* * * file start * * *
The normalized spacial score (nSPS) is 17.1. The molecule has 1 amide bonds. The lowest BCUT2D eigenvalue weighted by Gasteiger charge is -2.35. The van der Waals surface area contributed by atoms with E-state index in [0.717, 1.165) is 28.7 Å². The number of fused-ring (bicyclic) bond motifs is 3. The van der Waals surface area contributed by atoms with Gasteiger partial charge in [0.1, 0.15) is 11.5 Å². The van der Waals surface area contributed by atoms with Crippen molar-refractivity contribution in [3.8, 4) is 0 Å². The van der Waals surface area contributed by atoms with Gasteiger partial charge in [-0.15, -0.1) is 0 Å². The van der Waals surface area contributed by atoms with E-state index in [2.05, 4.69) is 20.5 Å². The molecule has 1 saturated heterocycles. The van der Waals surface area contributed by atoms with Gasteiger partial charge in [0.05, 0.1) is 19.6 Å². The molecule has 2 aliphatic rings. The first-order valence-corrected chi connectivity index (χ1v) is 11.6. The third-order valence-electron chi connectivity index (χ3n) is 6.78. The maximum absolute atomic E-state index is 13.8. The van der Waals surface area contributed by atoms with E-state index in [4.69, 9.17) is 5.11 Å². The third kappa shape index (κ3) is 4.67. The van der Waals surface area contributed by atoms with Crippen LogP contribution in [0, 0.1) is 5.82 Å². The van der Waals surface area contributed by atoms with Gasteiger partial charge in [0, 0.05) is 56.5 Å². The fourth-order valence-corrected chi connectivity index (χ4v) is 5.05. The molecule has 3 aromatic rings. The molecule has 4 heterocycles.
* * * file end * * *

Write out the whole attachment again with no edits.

The normalized spacial score (nSPS) is 17.1. The molecule has 1 amide bonds. The lowest BCUT2D eigenvalue weighted by Gasteiger charge is -2.35. The van der Waals surface area contributed by atoms with E-state index in [0.717, 1.165) is 28.7 Å². The number of fused-ring (bicyclic) bond motifs is 3. The van der Waals surface area contributed by atoms with Gasteiger partial charge in [0.1, 0.15) is 11.5 Å². The van der Waals surface area contributed by atoms with Crippen molar-refractivity contribution in [3.8, 4) is 0 Å². The van der Waals surface area contributed by atoms with Gasteiger partial charge in [-0.15, -0.1) is 0 Å². The van der Waals surface area contributed by atoms with E-state index in [2.05, 4.69) is 20.5 Å². The molecule has 1 saturated heterocycles. The van der Waals surface area contributed by atoms with Gasteiger partial charge in [0.05, 0.1) is 19.6 Å². The molecule has 2 aliphatic rings. The first-order valence-corrected chi connectivity index (χ1v) is 11.6. The third-order valence-electron chi connectivity index (χ3n) is 6.78. The maximum absolute atomic E-state index is 13.8. The van der Waals surface area contributed by atoms with E-state index in [4.69, 9.17) is 5.11 Å². The third kappa shape index (κ3) is 4.67. The van der Waals surface area contributed by atoms with Crippen LogP contribution in [0, 0.1) is 5.82 Å². The van der Waals surface area contributed by atoms with Gasteiger partial charge in [0, 0.05) is 56.5 Å². The fourth-order valence-corrected chi connectivity index (χ4v) is 5.05. The molecule has 3 aromatic rings. The molecule has 4 heterocycles.